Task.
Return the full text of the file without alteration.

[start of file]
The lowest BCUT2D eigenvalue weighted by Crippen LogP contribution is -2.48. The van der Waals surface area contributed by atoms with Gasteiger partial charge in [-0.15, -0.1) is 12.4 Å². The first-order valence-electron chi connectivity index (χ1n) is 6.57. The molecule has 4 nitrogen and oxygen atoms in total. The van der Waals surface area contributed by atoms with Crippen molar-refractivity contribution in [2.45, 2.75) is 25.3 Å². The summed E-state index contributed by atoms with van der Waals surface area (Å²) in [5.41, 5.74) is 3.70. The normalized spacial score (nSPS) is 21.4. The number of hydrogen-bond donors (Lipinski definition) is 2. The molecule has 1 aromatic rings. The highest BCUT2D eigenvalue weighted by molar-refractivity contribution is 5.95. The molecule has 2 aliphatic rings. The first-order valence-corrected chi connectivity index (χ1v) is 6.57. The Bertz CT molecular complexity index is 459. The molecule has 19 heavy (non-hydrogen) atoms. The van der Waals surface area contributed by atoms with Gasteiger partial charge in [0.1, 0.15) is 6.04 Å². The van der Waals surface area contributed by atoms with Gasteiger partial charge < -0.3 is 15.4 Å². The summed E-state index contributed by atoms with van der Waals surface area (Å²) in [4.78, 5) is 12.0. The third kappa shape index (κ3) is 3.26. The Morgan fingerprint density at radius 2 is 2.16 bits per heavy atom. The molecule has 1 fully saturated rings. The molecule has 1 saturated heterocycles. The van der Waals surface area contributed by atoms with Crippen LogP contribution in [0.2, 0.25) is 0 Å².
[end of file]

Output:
The lowest BCUT2D eigenvalue weighted by Crippen LogP contribution is -2.48. The van der Waals surface area contributed by atoms with Gasteiger partial charge in [-0.15, -0.1) is 12.4 Å². The first-order valence-electron chi connectivity index (χ1n) is 6.57. The molecule has 4 nitrogen and oxygen atoms in total. The van der Waals surface area contributed by atoms with Crippen molar-refractivity contribution in [2.45, 2.75) is 25.3 Å². The summed E-state index contributed by atoms with van der Waals surface area (Å²) in [5.41, 5.74) is 3.70. The normalized spacial score (nSPS) is 21.4. The number of hydrogen-bond donors (Lipinski definition) is 2. The molecule has 1 aromatic rings. The highest BCUT2D eigenvalue weighted by molar-refractivity contribution is 5.95. The molecule has 2 aliphatic rings. The first-order valence-corrected chi connectivity index (χ1v) is 6.57. The Bertz CT molecular complexity index is 459. The molecule has 19 heavy (non-hydrogen) atoms. The van der Waals surface area contributed by atoms with Gasteiger partial charge in [0.1, 0.15) is 6.04 Å². The van der Waals surface area contributed by atoms with Gasteiger partial charge < -0.3 is 15.4 Å². The summed E-state index contributed by atoms with van der Waals surface area (Å²) in [4.78, 5) is 12.0. The third kappa shape index (κ3) is 3.26. The Morgan fingerprint density at radius 2 is 2.16 bits per heavy atom. The molecule has 1 fully saturated rings. The molecule has 1 saturated heterocycles. The van der Waals surface area contributed by atoms with Crippen LogP contribution in [0.2, 0.25) is 0 Å².